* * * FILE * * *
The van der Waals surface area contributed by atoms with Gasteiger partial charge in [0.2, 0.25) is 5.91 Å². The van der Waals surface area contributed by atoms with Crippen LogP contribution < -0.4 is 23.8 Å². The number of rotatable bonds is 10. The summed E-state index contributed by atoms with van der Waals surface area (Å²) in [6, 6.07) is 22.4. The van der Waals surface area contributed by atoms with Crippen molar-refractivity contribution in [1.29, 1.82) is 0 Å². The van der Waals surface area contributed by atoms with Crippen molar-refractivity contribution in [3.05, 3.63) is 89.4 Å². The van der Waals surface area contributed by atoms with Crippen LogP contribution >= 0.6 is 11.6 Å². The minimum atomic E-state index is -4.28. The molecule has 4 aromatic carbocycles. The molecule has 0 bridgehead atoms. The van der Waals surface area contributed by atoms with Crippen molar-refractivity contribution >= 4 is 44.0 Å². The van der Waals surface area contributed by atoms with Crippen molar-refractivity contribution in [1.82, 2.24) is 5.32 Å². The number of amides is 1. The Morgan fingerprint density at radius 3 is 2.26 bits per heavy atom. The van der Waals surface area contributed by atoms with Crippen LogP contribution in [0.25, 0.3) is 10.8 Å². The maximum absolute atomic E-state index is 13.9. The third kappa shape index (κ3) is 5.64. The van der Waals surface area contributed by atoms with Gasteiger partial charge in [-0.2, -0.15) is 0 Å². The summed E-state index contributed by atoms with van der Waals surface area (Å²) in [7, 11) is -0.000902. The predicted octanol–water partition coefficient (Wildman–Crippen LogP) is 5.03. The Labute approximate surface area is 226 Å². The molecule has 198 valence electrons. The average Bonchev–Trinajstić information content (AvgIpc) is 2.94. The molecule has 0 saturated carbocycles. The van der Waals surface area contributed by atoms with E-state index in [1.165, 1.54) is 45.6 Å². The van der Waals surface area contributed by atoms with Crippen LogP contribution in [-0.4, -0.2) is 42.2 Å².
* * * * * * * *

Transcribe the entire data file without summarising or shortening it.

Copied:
The van der Waals surface area contributed by atoms with Gasteiger partial charge in [0.2, 0.25) is 5.91 Å². The van der Waals surface area contributed by atoms with Crippen LogP contribution < -0.4 is 23.8 Å². The number of rotatable bonds is 10. The summed E-state index contributed by atoms with van der Waals surface area (Å²) in [6, 6.07) is 22.4. The van der Waals surface area contributed by atoms with Crippen molar-refractivity contribution in [1.29, 1.82) is 0 Å². The van der Waals surface area contributed by atoms with Crippen molar-refractivity contribution in [3.05, 3.63) is 89.4 Å². The van der Waals surface area contributed by atoms with Crippen LogP contribution >= 0.6 is 11.6 Å². The minimum atomic E-state index is -4.28. The molecule has 4 aromatic carbocycles. The molecule has 0 bridgehead atoms. The van der Waals surface area contributed by atoms with Crippen molar-refractivity contribution >= 4 is 44.0 Å². The van der Waals surface area contributed by atoms with Crippen molar-refractivity contribution in [1.82, 2.24) is 5.32 Å². The number of amides is 1. The Morgan fingerprint density at radius 3 is 2.26 bits per heavy atom. The van der Waals surface area contributed by atoms with Crippen LogP contribution in [0.25, 0.3) is 10.8 Å². The maximum absolute atomic E-state index is 13.9. The third kappa shape index (κ3) is 5.64. The van der Waals surface area contributed by atoms with Gasteiger partial charge in [-0.2, -0.15) is 0 Å². The summed E-state index contributed by atoms with van der Waals surface area (Å²) in [7, 11) is -0.000902. The predicted octanol–water partition coefficient (Wildman–Crippen LogP) is 5.03. The Labute approximate surface area is 226 Å². The molecule has 198 valence electrons. The average Bonchev–Trinajstić information content (AvgIpc) is 2.94. The molecule has 0 saturated carbocycles. The van der Waals surface area contributed by atoms with E-state index in [1.165, 1.54) is 45.6 Å². The van der Waals surface area contributed by atoms with Crippen LogP contribution in [-0.4, -0.2) is 42.2 Å².